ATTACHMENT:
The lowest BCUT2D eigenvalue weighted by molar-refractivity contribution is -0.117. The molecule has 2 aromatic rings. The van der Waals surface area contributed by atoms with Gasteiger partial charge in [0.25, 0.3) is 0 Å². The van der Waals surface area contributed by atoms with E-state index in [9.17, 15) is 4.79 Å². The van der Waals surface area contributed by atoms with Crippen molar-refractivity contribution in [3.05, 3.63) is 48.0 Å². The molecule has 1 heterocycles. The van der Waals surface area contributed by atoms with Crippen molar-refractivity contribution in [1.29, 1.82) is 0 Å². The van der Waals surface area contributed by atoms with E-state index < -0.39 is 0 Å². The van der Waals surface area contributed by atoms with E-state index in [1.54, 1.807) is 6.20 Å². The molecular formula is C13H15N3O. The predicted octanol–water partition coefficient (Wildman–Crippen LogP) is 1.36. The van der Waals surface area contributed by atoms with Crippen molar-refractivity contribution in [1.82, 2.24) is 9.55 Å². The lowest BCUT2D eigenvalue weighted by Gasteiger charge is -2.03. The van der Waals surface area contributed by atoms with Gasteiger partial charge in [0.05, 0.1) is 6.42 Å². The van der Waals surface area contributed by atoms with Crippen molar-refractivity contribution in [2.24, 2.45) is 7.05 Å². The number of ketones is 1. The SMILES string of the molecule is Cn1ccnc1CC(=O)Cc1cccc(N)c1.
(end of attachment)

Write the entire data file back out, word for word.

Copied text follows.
The lowest BCUT2D eigenvalue weighted by molar-refractivity contribution is -0.117. The molecule has 2 aromatic rings. The van der Waals surface area contributed by atoms with Gasteiger partial charge in [0.25, 0.3) is 0 Å². The van der Waals surface area contributed by atoms with E-state index in [9.17, 15) is 4.79 Å². The van der Waals surface area contributed by atoms with Crippen molar-refractivity contribution in [3.05, 3.63) is 48.0 Å². The molecule has 1 heterocycles. The van der Waals surface area contributed by atoms with Crippen molar-refractivity contribution in [1.29, 1.82) is 0 Å². The van der Waals surface area contributed by atoms with E-state index < -0.39 is 0 Å². The van der Waals surface area contributed by atoms with E-state index in [1.54, 1.807) is 6.20 Å². The molecular formula is C13H15N3O. The predicted octanol–water partition coefficient (Wildman–Crippen LogP) is 1.36. The van der Waals surface area contributed by atoms with Crippen molar-refractivity contribution in [1.82, 2.24) is 9.55 Å². The lowest BCUT2D eigenvalue weighted by Gasteiger charge is -2.03. The van der Waals surface area contributed by atoms with Gasteiger partial charge in [0.05, 0.1) is 6.42 Å². The van der Waals surface area contributed by atoms with Crippen molar-refractivity contribution in [2.24, 2.45) is 7.05 Å². The number of ketones is 1. The SMILES string of the molecule is Cn1ccnc1CC(=O)Cc1cccc(N)c1.